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Viking Profile

Zachary Singletary

It was Zachary Singletary’s high school teacher, an Elizabeth City State University graduate, who encouraged the Roper, North Carolina native to become a Viking. But it was the 21-year-old senior’s experience early in his freshman year that convinced him, ECSU was the right place.

“About halfway through my first semester, no less than that, I was hooked,” said Singletary, an Honors Program student and Language, Literature and Communications (LLC) major. “It was meeting the people, the students. So many people trying to do well and good things were happening.”

Singletary grew up in Roper and it was during his senior year in high school that he was first introduced to ECSU. There was a course being given at his high school via Skype, from ECSU, which caught his attention. And then there was his teacher, Dwayne Brooks, an ECSU graduate, who encouraged Singletary to give Viking life a try.

Singletary will graduate this December. He says he’s very happy he made the decision to become a Viking, rather than head down the road to another university.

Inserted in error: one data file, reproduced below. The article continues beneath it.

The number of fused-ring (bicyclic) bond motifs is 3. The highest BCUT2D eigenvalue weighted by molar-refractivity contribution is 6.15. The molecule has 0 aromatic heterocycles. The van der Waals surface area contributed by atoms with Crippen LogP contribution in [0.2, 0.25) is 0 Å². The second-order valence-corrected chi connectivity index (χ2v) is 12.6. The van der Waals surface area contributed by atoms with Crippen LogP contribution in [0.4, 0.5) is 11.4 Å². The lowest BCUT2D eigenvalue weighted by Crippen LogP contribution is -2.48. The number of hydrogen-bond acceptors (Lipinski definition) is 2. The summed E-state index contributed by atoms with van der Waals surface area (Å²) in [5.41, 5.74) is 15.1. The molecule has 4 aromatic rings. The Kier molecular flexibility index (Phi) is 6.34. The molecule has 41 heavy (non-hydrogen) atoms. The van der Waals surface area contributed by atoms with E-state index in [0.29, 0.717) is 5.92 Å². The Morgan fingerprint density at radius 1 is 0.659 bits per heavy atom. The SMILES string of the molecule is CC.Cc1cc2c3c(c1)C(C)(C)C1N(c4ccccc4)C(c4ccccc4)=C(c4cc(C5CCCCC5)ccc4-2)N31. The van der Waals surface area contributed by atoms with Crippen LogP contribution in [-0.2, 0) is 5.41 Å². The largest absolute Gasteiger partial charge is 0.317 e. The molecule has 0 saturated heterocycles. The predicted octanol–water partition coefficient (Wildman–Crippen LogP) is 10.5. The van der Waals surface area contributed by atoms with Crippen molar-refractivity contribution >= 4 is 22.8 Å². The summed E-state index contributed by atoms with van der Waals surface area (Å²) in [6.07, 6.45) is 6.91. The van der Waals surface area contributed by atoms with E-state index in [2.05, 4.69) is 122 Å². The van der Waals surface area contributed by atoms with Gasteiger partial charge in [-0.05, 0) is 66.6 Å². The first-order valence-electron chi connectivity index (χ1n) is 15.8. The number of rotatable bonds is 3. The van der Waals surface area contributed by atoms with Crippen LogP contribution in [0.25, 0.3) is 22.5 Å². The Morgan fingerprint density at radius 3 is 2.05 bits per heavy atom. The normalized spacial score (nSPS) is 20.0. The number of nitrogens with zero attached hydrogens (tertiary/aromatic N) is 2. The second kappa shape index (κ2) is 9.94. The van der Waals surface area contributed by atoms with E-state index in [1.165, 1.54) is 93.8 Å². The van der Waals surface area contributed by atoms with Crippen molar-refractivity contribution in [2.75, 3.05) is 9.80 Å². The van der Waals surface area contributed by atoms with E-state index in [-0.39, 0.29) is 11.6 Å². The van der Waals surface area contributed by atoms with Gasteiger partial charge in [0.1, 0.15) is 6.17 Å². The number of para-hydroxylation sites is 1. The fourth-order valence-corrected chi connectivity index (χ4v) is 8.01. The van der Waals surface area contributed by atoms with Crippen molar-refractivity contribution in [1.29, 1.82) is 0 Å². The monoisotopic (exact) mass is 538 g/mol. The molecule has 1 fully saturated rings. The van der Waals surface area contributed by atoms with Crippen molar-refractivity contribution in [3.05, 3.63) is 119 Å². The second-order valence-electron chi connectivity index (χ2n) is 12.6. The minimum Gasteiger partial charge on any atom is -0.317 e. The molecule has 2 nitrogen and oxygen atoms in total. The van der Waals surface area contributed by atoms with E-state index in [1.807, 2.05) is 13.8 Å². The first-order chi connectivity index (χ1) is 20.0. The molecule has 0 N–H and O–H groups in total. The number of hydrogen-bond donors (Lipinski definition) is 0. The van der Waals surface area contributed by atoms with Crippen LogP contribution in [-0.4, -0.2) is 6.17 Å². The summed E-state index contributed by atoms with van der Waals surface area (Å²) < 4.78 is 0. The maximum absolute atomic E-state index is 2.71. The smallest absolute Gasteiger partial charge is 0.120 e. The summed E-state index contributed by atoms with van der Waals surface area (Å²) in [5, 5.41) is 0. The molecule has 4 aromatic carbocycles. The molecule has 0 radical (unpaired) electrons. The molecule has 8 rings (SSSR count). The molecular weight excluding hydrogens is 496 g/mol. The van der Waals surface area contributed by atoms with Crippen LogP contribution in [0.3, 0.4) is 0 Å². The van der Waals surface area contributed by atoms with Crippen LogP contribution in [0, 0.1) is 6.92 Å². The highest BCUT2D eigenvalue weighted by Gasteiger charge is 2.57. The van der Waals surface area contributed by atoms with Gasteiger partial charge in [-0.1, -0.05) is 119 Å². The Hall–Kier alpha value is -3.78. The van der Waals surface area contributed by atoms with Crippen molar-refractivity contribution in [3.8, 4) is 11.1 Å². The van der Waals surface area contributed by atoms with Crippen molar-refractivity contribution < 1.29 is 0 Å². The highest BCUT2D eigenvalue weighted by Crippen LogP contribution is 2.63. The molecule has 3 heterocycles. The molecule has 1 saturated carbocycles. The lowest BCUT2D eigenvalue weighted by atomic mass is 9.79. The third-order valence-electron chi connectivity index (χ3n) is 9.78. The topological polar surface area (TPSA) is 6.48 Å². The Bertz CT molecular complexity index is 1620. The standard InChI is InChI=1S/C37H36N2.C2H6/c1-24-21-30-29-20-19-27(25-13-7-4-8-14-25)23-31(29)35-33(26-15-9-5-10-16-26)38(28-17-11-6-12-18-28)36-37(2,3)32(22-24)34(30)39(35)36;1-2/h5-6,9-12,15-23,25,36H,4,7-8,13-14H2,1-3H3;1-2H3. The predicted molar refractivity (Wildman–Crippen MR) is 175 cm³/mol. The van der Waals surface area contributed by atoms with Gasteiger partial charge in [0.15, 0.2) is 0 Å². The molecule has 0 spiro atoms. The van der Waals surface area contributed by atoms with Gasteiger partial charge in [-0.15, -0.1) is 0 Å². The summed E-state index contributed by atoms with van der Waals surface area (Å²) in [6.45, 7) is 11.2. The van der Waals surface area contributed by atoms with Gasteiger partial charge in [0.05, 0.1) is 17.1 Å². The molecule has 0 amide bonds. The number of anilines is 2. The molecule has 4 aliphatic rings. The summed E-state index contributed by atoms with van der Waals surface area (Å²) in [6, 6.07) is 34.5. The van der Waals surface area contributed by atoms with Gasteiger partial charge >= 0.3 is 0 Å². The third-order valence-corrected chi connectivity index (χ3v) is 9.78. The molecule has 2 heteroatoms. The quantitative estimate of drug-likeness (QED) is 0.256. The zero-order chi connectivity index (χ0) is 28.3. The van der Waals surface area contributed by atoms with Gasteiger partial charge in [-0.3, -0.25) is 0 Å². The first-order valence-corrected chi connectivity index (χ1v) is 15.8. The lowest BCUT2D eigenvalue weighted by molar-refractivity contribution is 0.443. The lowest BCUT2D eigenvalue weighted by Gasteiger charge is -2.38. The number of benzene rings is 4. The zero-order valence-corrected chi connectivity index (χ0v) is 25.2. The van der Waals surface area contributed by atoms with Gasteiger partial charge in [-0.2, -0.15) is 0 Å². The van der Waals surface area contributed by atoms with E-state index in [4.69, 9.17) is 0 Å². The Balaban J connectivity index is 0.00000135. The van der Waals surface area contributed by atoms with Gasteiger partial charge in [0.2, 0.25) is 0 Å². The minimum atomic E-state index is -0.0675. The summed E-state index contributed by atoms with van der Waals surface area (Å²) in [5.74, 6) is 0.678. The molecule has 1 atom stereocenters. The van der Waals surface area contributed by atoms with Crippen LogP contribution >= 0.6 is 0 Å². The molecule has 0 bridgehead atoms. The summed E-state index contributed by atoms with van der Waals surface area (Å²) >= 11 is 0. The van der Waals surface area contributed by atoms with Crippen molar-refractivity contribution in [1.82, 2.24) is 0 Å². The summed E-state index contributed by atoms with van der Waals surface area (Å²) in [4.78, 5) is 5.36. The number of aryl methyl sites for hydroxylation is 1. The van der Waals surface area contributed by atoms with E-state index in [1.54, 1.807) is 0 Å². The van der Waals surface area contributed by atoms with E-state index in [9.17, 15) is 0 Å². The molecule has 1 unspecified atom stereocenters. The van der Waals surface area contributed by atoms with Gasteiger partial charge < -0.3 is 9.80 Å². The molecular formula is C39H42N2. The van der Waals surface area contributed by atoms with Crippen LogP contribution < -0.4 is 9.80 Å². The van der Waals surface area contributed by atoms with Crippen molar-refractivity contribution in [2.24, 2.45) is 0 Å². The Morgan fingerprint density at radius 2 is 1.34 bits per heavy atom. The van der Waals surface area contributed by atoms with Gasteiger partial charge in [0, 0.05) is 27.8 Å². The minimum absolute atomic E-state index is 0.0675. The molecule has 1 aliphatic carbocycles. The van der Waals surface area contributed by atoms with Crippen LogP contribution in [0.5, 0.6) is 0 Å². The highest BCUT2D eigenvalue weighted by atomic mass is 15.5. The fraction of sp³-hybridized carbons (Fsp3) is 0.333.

“I felt more comfortable here,” he said, referring to ECSU’s intimate environment where it’s easy to be a part of campus life. “And I think the professors are amazing here.”

Singletary began discovering just how amazing his professors were about the same time he was considering changing his major. Originally intent on majoring in mathematics and becoming a high school math teacher, Singletary says a pre-calculus course changed his mind, and the one-time chair of the LLC, Dr. Chantelle McPhee, told him perhaps English would be a good choice.

“I had a class with Dr. McPhee and wrote a paper for it,” recalled Singletary. “She said it was good and that I should consider switching to English.”

Singletary made the switch, and he never looked back. He says his love of American literature, coupled with his plans to pursue a Masters in English from ECU, will lead him to a career as a high school English teacher.

He was also invited by Dr. Kenneth E. Jones to join the ECSU Honors Program. That, says Singletary, was one of the best decisions he’s made during his stay here.

The program has given him the opportunity to participate in a number of academic activities, and Dr. Jones, he says, has made a marked difference in his education.

“The Honors Program has forced me to look at things differently,” said Singletary. “The professors bring what you learn in the classroom and show you how to apply it in real life.”

Although Singletary’s home is less than an hour’s drive from ECSU, he has chosen to spend his semesters as a resident. He heads home on the weekends where he works as a customer service clerk for a local supermarket, except when the Mighty Vikings are playing home games at Roebuck Stadium.

Singletary says campus life has been full of good memories, and life at ECSU is like one big family.

“Come and see ECSU,” he said. “Get to know the professors. It’s a unique opportunity and small and that helps. People really care.